The concept of “African people time” has mostly negative connotations, perceived as a culturally entrenched tendency to a relaxed attitude to time. It is often likened to tardiness and lack of punctuality [Mbiti 1969]. The flip side of the coin is that African people time might represent a different consciousness with respect to time … the time of womanhood, of motherhood, and blackness as an academic takes its cues from the shadows that signal the shifting positions of the black woman, the mother and the academic that casts it. Whereas academia upholds the illusion of the congruency of the standard chronology of a career with the chronology of a person’s life, African people time might acknowledge the reality that career time is out of joint … That it comprises a biologically determined child-bearing age. African people time might be sensitive to the child-like development of the older African people woman who comes back to further her education in her adult years.49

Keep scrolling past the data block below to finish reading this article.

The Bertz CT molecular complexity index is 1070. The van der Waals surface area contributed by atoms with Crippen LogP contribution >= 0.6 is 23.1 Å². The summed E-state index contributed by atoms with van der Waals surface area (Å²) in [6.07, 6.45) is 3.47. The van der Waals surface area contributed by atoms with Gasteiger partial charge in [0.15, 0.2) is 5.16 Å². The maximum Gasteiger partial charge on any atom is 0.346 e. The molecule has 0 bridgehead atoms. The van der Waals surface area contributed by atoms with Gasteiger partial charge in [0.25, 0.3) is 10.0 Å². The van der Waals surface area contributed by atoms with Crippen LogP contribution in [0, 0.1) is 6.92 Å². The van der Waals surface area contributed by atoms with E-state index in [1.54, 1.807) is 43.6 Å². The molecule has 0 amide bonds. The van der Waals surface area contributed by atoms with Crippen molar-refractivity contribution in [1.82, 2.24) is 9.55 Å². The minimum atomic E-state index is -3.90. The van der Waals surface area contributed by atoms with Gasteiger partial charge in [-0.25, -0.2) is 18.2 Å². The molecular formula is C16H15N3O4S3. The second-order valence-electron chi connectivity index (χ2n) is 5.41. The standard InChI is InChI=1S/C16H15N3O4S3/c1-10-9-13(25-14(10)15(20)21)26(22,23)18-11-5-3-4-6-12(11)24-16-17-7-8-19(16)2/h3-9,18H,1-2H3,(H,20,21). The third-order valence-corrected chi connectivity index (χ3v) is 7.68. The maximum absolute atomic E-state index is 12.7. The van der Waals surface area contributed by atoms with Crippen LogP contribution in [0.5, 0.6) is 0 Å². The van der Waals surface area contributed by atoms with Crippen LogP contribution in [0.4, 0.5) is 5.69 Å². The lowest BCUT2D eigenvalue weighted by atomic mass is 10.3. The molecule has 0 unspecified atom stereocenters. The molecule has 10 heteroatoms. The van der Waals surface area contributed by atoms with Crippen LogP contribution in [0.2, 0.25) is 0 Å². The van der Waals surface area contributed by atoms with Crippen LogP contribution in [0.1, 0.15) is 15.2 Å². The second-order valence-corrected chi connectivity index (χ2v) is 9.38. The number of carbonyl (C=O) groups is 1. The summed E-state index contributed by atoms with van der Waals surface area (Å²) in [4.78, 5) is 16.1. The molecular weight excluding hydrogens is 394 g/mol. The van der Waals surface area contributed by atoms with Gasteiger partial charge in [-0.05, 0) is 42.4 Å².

In the aforementioned quotation, Msimanga narrates on what has recently been termed the ‘motherhood penalty’, in how women are increasingly seen as less dedicated, less passionate and less committed to their academic responsibilities primarily because they are not trusted to deliver in the workplace because of their motherhood responsibilities.49 This sexist and patriarchal assumption is often deeply embedded in organisational culture that tends to see and read men as more competent and more reliable than women. Thus, the SSAUF could be socially responsible for acknowledging the diverse pathways to an academic career that different scholars make, so as to avoid marginalising women academics.

The second blind spot in the SSAUF is the lack of a systemic and coherent pathway between the postdoc journey and obtaining permanent employment in higher education. In one article, I argue that the national policies on attracting, training and retaining the next generation of academics in South Africa have two competing discourses and narratives when it comes to postdocs, i.e: (1) the pipeline discourse that seeks to suggest that postdoc fellowships are a necessary stepping stone to learning the skills, attributes and competencies that will help them to obtain a permanent post in the academy (author); and (2) discourse from postdocs shows that they see themselves as precarious workers whose only function is to help the neoliberal university metrics. Articulating the pipeline narrative, Minister Nzimande argues that: